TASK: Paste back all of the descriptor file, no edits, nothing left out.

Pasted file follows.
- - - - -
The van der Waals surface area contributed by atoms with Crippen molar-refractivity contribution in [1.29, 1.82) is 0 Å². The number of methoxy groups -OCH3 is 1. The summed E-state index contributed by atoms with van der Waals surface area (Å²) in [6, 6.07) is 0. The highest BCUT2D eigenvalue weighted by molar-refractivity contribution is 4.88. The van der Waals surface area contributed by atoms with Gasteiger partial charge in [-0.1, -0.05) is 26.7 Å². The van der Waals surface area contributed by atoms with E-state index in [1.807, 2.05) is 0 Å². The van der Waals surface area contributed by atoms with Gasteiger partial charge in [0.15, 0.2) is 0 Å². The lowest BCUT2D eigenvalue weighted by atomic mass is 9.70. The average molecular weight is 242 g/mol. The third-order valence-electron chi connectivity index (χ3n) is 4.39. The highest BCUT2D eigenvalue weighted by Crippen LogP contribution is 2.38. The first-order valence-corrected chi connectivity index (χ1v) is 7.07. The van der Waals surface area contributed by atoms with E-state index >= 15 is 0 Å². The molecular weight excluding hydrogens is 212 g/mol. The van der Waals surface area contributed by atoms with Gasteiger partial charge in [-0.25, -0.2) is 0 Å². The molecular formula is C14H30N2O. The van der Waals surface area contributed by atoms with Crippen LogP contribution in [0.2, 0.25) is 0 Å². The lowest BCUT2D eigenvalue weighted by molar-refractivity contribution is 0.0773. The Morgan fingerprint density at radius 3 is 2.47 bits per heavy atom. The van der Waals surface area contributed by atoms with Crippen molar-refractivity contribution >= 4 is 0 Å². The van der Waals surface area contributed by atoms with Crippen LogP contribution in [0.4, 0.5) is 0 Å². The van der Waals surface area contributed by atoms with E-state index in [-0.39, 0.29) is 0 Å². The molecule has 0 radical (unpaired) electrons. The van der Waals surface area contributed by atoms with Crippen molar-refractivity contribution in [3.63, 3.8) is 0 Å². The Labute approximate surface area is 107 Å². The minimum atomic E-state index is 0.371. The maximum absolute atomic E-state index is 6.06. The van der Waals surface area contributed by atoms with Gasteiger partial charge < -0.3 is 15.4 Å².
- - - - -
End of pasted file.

The van der Waals surface area contributed by atoms with Crippen molar-refractivity contribution in [1.29, 1.82) is 0 Å². The number of methoxy groups -OCH3 is 1. The summed E-state index contributed by atoms with van der Waals surface area (Å²) in [6, 6.07) is 0. The highest BCUT2D eigenvalue weighted by molar-refractivity contribution is 4.88. The van der Waals surface area contributed by atoms with Gasteiger partial charge in [-0.1, -0.05) is 26.7 Å². The van der Waals surface area contributed by atoms with E-state index in [1.807, 2.05) is 0 Å². The van der Waals surface area contributed by atoms with Gasteiger partial charge in [0.15, 0.2) is 0 Å². The lowest BCUT2D eigenvalue weighted by atomic mass is 9.70. The average molecular weight is 242 g/mol. The third-order valence-electron chi connectivity index (χ3n) is 4.39. The highest BCUT2D eigenvalue weighted by Crippen LogP contribution is 2.38. The first-order valence-corrected chi connectivity index (χ1v) is 7.07. The van der Waals surface area contributed by atoms with E-state index >= 15 is 0 Å². The molecular weight excluding hydrogens is 212 g/mol. The van der Waals surface area contributed by atoms with Gasteiger partial charge in [-0.25, -0.2) is 0 Å². The molecular formula is C14H30N2O. The van der Waals surface area contributed by atoms with Crippen LogP contribution in [0.2, 0.25) is 0 Å². The lowest BCUT2D eigenvalue weighted by molar-refractivity contribution is 0.0773. The Morgan fingerprint density at radius 3 is 2.47 bits per heavy atom. The van der Waals surface area contributed by atoms with Crippen molar-refractivity contribution >= 4 is 0 Å². The van der Waals surface area contributed by atoms with Crippen LogP contribution in [0.4, 0.5) is 0 Å². The van der Waals surface area contributed by atoms with E-state index in [-0.39, 0.29) is 0 Å². The molecule has 0 radical (unpaired) electrons. The van der Waals surface area contributed by atoms with Crippen molar-refractivity contribution in [3.63, 3.8) is 0 Å². The Labute approximate surface area is 107 Å². The minimum atomic E-state index is 0.371. The maximum absolute atomic E-state index is 6.06. The van der Waals surface area contributed by atoms with Gasteiger partial charge < -0.3 is 15.4 Å².